University of Toronto reaches deal to acquire Knox College building on King’s College Circle

Knox College was founded in 1844 and became affiliated with U of T in 1890. The

Knox College was founded in 1844 and became affiliated with U of T in 1890. The building itself was constructed between 1912 and 1915 (photo by Arthur Kwiatkowski)

The University of Toronto has reached an agreement to acquire the Knox College properties at 59 and 63 St. George Street in a deal that will bring the college’s neo-gothic building under the university’s ownership while freeing up Knox to focus on its mission of theological education and programming.

For University of Toronto, Knox College is seen as one of the last missing pieces of the St. George campus and therefore a strategic acquisition for the university. It’s located at the campus’s historic core on King’s College Circle - a stone’s throw from Convocation Hall, Simcoe Hall and University College.

"The agreement to acquire the Knox College building is a truly momentous occasion for the University of Toronto," said Scott Mabury , University of Toronto’s vice-president, operations and real estate partnerships. "It has been a beloved part of the St. George campus for over a century - with the grandeur of Front Campus owing much to the property.

"The chance to acquire such a historic gem to help meet the future needs of students, faculty and staff - while also being able to continue University of Toronto’s longstanding relationship with Knox College - makes this opportunity one the university simply couldn’t afford to pass up."

The agreement will see University of Toronto purchase Knox College, as well as the adjacent MacDonald-Mowat House (home of the School of Graduate Studies), for $45 million, once the transaction is complete. The east wing of Knox College (on King’s College Circle) will be leased back to Knox on a long-term basis, allowing the continued operation of a theological school for the Presbyterian Church in Canada.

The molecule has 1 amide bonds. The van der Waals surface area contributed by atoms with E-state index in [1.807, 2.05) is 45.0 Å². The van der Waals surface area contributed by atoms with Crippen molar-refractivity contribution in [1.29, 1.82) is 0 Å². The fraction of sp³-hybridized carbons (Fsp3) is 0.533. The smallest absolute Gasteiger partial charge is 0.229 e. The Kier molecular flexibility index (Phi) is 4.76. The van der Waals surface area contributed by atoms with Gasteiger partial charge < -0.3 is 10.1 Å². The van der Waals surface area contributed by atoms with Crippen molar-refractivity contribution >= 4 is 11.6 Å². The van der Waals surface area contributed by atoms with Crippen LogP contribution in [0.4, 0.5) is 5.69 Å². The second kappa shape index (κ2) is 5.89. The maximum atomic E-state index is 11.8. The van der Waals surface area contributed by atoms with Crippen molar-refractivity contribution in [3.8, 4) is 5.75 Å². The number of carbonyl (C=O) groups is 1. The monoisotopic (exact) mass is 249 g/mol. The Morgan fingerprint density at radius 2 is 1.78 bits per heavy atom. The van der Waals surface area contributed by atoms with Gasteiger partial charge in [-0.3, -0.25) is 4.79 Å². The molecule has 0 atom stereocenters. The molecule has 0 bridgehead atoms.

(Photo by Arthur Kwiatkowski)

Rev. Dr. John A. Vissers, principal of Knox College, said the deal will enable the college, a Christian theological school and seminary of the Presbyterian Church in Canada, to ensure it has a robust and sustainable future.

"This is an important opportunity that unlocks the value of the Knox College properties," said Vissers, a professor of historical theology. "It frees the college from the responsibility of owning and operating the whole building and will allow us to focus our efforts and resources on our programs and mission.

"The [agreement] provides a solid basis for the continuing and uninterrupted work of Knox College on the University of Toronto campus in partnership with the Toronto School of Theology and the University of Toronto. It positions Knox College well for success in advancing theological education for the long term."

Vissers noted that Knox’s ability to continue using the classrooms, offices, chapel and library in the east wing for years to come means that the college will continue to operate in much the same way.

"The rich student experience will only be enhanced as we are able to focus our efforts and resources on our programs and mission," he said.

Knox College was founded in 1844 and became affiliated with University of Toronto in 1890.

The building itself was constructed between 1912 and 1915 after the college decided to move from its previous location at 1 Spadina Crescent - now home to the John H. Daniels Faculty of Architecture, Landscape, and Design.

The building’s edifice has a U-shaped configuration that’s divided in half by a covered gallery, creating two stunning courtyards. Wrapping around the cloisters are classrooms, office spaces, a library, chapel and roughly 100 student dormitory rooms that house University of Toronto undergraduate and graduate students as well as Knox College theological students.

Operation of the residences will be turned over to University of Toronto following the acquisition, which has been approved by the Business Board of University of Toronto’s Governing Council.



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